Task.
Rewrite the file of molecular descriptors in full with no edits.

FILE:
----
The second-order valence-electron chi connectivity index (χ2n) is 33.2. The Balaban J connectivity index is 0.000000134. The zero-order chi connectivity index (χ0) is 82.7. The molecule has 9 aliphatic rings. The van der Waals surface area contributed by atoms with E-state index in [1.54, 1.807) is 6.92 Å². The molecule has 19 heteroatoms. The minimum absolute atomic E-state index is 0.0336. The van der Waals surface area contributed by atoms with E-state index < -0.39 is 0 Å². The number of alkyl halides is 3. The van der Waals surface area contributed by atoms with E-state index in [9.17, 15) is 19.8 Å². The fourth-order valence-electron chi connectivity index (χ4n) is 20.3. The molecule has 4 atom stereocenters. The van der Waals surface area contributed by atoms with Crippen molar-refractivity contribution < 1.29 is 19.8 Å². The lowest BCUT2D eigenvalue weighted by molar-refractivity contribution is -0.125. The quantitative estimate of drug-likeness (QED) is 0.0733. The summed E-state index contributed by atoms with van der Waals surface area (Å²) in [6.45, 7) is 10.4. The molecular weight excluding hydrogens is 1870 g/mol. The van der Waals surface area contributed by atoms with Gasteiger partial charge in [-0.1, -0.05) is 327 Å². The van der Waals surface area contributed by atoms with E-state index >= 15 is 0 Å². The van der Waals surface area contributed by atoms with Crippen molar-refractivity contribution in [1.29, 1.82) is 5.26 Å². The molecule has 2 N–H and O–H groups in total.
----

The second-order valence-electron chi connectivity index (χ2n) is 33.2. The Balaban J connectivity index is 0.000000134. The zero-order chi connectivity index (χ0) is 82.7. The molecule has 9 aliphatic rings. The van der Waals surface area contributed by atoms with E-state index in [1.54, 1.807) is 6.92 Å². The molecule has 19 heteroatoms. The minimum absolute atomic E-state index is 0.0336. The van der Waals surface area contributed by atoms with E-state index < -0.39 is 0 Å². The number of alkyl halides is 3. The van der Waals surface area contributed by atoms with E-state index in [9.17, 15) is 19.8 Å². The fourth-order valence-electron chi connectivity index (χ4n) is 20.3. The molecule has 4 atom stereocenters. The van der Waals surface area contributed by atoms with Crippen molar-refractivity contribution < 1.29 is 19.8 Å². The lowest BCUT2D eigenvalue weighted by molar-refractivity contribution is -0.125. The quantitative estimate of drug-likeness (QED) is 0.0733. The summed E-state index contributed by atoms with van der Waals surface area (Å²) in [6.45, 7) is 10.4. The molecular weight excluding hydrogens is 1870 g/mol. The van der Waals surface area contributed by atoms with Gasteiger partial charge in [-0.1, -0.05) is 327 Å². The van der Waals surface area contributed by atoms with E-state index >= 15 is 0 Å². The van der Waals surface area contributed by atoms with Crippen molar-refractivity contribution in [1.29, 1.82) is 5.26 Å². The molecule has 2 N–H and O–H groups in total.